The plan from the outset was to show that it was possible to build a great looking chopper trike – long, clean and low deep dishes of a pair of plain 15-inch wheels, wrapped in 295/50 section tyres. Peter stuck with DNA for a set of 18-inch over “Bullet” forks, which are held in a set of yokes with an extra 6-degrees of rake to keep the trail in check, and the 4-pot caliper and rotor for the skinny 21-inch, 40-spoke front wheel. They are topped by a 4-inch Bates headlamp and a pair of one-off bars from CCS – incorporating short, built-in risers – which provide plenty of reach and leverage, as well as a home for the brass K-Tech front brake lever and minimal switchgear. The brass is picked up all over the bike as you start to look: in the spoke nipples of the front wheel, most of the fasteners across the engine and cycle parts, the fittings on the modified CCS oil tank – even in the fixings for the endplate of the FSD Inferno pipe – finishing at the knuckleduster embellishment at the rear axle – aka brass knuckles – and in this case the genuine article, picked up at an Arms Exhibition. Their shape has, in turn, been picked up in the footrests on the DNA

forward controls, but not in brass. The multiple hues of gold leaf has been used to good effect as the accent colour on the paintwork, which is in fact a Clearcoat over the base metal, laid down by Airbrush Studio in Stockholm – based on an idea of Peter’s – with the only opaque colour being a series of phrases liberally scattered across the bodywork; which Febe reports as providing much entertainment, being especially annoying to bagger riders, who seem to be more sensitive than most. Peter also made a special seat, which both fills the space neatly and gives Febe a perch close to the back of the 22-inch Chopper tank, which makes it a perfect fit; and not only for nipping in and out of the city, to see friends, attend shows and commuting for work, but also for touring Sweden’s East Coast and Gotland, which is a favourite holiday destination. The 1340 Evo motor, from an FXR, has been left alone except for some breathing exercises to make sure that its CV carb isn’t strangling it, and the fitting of an EFM Auto Clutch that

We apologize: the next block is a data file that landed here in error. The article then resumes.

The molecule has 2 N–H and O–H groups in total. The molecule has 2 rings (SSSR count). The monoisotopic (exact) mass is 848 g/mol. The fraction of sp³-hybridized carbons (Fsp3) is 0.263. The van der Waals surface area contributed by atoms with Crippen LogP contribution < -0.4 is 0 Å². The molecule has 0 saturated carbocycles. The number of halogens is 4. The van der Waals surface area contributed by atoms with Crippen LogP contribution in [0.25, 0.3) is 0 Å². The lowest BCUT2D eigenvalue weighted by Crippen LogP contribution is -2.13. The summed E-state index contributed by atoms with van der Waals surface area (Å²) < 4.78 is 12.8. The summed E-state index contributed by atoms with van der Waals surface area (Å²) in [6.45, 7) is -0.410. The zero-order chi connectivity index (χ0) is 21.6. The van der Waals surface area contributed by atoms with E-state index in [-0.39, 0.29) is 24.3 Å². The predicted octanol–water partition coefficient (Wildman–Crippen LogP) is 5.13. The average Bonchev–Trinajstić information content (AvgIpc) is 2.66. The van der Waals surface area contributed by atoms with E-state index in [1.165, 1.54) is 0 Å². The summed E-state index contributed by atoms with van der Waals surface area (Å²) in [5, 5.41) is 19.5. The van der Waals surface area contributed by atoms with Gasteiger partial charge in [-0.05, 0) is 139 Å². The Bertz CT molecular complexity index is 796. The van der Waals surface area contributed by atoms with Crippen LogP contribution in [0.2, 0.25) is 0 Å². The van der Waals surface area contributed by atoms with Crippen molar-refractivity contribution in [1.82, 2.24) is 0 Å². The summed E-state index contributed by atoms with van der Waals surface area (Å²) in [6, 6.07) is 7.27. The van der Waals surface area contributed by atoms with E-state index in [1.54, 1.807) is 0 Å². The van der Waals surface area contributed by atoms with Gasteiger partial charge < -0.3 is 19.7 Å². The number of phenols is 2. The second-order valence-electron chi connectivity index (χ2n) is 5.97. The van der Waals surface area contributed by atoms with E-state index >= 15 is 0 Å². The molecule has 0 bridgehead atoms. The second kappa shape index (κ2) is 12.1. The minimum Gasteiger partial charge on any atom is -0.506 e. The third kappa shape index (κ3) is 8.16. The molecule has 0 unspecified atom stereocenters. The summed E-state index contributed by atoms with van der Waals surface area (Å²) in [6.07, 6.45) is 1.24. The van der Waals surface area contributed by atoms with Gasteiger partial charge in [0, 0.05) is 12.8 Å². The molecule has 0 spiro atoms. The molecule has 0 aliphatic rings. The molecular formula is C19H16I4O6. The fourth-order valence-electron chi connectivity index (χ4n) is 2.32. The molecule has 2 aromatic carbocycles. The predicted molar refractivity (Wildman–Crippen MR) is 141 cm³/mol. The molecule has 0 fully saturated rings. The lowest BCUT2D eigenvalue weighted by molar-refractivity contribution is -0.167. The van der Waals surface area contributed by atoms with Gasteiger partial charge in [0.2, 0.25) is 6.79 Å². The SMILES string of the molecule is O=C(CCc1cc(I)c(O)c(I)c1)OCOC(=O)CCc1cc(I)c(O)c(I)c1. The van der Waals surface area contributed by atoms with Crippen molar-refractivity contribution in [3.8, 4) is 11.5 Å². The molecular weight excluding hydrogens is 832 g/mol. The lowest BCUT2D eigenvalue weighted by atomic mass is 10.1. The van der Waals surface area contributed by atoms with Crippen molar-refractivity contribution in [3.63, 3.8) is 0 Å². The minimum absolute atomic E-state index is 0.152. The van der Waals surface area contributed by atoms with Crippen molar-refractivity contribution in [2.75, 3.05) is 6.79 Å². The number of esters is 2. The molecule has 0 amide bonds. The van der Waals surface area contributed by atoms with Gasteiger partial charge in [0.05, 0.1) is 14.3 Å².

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Febe

Ström’s “3 Wheels Bastard”